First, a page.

CHICAGO, June 15, 2018 (LifeSiteNews) – The American Medical Association (AMA) declined to reaffirm its longstanding opposition to doctor-assisted suicide this week, instead voting to study the question further.
The vote came at the group’s annual meeting in Chicago, local PBS affiliate WTTW reports. The AMA is the largest association of physicians in the United States, representing about 240,000 physicians, and has opposed doctor-assisted suicide since 1993.
The group currently condemns the practice as “fundamentally incompatible with the physician’s role as healer,” and warns that it “would be difficult or impossible to control, and would pose serious societal risks.”
An ethics panel recommended that the language be kept following a previous two-year study. But approximately 56 percent voted against adopting the recommendation, and instead decided another study is needed to settle the language’s ultimate fate.
While the vote is not a final decision on a policy change, observers say the writing is on the wall. “The mere fact that they're considering it again tells you that it's a changing climate,” New York University School of Medicine bioethics professor Art Caplan told Governing Magazine.
Several state and district AMA affiliates have dropped their opposition to assisted suicide in recent years. Dr. David Grube of the pro-euthanasia lobbying group Compassion & Choices cited those affiliates as evidence the national organization should defer to the lack of “clear consensus among AMA members.”
Patients’ rights advocates emphatically disagree. Helping patients kill themselves is the “antithesis of why you want to become a doctor or a healer,” AMA delegate and Massachusetts Medical Society president Dr. Thomas Sullivan told the Post Bulletin. He cited the Hippocratic Oath on which modern medical ethics are founded.
“I will neither give a deadly drug to anybody who asked for it, nor will I make a suggestion to this effect,” reads the classical oath. “Similarly I will not give to a woman an abortive remedy. In purity and holiness I will guard my life and my art.”
Matt Vallière, executive director of the Patients’ Rights Action Fund (PRAF), called the vote a “lost opportunity and a failure to stand against a policy that has grave consequences for everyone, but especially persons living with illness, disabilities, or socioeconomic disadvantage.”
“For more than two decades the nation’s most prominent and largest association of physicians vocally opposed physician-assisted suicide,” Catholic Medical Association president Dr. Peter Morrow said, calling the development “hugely disappointing and frankly disturbing.”
National Catholic Bioethics Center director of ethics and public policy Marie Hilliard also lamented the vote, but took solace in the fact that the AMA didn’t endorse assisted suicide yet, giving pro-life and disability-rights activists more time to work toward the right outcome.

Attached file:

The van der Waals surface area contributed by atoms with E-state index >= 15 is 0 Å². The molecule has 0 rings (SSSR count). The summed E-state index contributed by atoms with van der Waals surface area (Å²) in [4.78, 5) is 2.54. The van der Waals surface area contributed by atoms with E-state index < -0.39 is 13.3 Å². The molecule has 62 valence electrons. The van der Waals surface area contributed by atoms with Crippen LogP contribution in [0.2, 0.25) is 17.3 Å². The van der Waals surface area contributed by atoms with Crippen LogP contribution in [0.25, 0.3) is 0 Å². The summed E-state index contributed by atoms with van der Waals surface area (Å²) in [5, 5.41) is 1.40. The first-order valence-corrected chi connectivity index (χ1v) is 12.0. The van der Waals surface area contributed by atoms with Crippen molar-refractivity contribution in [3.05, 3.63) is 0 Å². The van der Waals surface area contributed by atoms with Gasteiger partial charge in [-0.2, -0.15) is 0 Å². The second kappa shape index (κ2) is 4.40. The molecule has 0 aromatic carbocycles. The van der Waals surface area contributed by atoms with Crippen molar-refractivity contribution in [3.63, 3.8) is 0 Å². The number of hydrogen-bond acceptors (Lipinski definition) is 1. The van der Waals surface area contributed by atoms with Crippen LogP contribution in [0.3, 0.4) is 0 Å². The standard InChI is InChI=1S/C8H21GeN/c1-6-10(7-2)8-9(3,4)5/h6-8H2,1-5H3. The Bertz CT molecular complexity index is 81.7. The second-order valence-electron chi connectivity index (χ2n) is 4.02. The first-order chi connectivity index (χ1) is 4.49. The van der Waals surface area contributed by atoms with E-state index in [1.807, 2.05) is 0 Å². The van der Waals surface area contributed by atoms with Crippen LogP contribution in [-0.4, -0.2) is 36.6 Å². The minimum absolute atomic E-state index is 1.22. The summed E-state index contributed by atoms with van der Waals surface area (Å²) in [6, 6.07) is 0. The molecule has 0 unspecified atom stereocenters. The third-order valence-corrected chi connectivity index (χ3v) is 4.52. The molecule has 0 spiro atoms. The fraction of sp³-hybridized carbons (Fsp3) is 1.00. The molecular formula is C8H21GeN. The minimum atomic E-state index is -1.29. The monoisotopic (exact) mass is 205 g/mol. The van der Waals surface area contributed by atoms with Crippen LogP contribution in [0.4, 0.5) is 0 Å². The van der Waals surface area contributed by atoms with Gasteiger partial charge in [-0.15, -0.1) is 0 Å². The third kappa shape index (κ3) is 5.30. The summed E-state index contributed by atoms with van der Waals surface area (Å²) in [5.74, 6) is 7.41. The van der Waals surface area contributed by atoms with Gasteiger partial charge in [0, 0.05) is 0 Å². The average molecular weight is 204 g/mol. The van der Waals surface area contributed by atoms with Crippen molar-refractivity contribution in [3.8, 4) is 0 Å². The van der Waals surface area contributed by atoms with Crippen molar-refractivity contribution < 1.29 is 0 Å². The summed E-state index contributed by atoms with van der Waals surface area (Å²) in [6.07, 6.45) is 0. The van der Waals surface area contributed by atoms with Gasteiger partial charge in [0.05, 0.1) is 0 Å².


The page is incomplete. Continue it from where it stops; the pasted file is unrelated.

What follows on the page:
“People like myself feel this pressure when our needs cannot be met, and we would not be able to live for six months without medical help,” Diane Coleman, leader of the national disability rights group Not Dead Yet, told The Daily Signal in an interview. “As a result, it could feel like the only way to deal with unmet health care needs is to die. So it becomes a duty to die, not a choice.”
Coleman’s perspective is unique, as she is not only an activist but a patient who stands to be directly affected by the outcome. She has a neuromuscular disability that requires frequent use of an oxygen mask.
Coleman highlights two particular dangers of allowing assisted suicide, both of which suggest the decision to die will not truly be the patient’s own in some cases.
“There is a sense of no questions being asked—or even a counseling option,” she told the Signal. “There are no independent witnesses required when lethal drugs are ingested, and no one to protect the elderly when their families want to use physician-assisted suicide for them.”
In a joint statement, Coleman and Marilyn Golden of the Disability Rights Education and Defense Fund also warned that merely opening up the option will corrupt the incentives of hospitals and insurance companies.
“If insurers deny, or even merely delay, expensive life-saving treatment, the person will be steered toward assisted suicide. Will insurers do the right thing, or the cheap thing?” they asked.
Assisted suicide is currently legal in Colorado, Oregon, Vermont, Washington state, and the District of Columbia. In Montana, the state Supreme Court ruled that state law did not expressly prohibit it, and earlier this month a judge invalidated California’s law permitting assisted suicide on the grounds it was unconstitutionally enacted. Assisted suicide will become legal in Hawaii starting next year.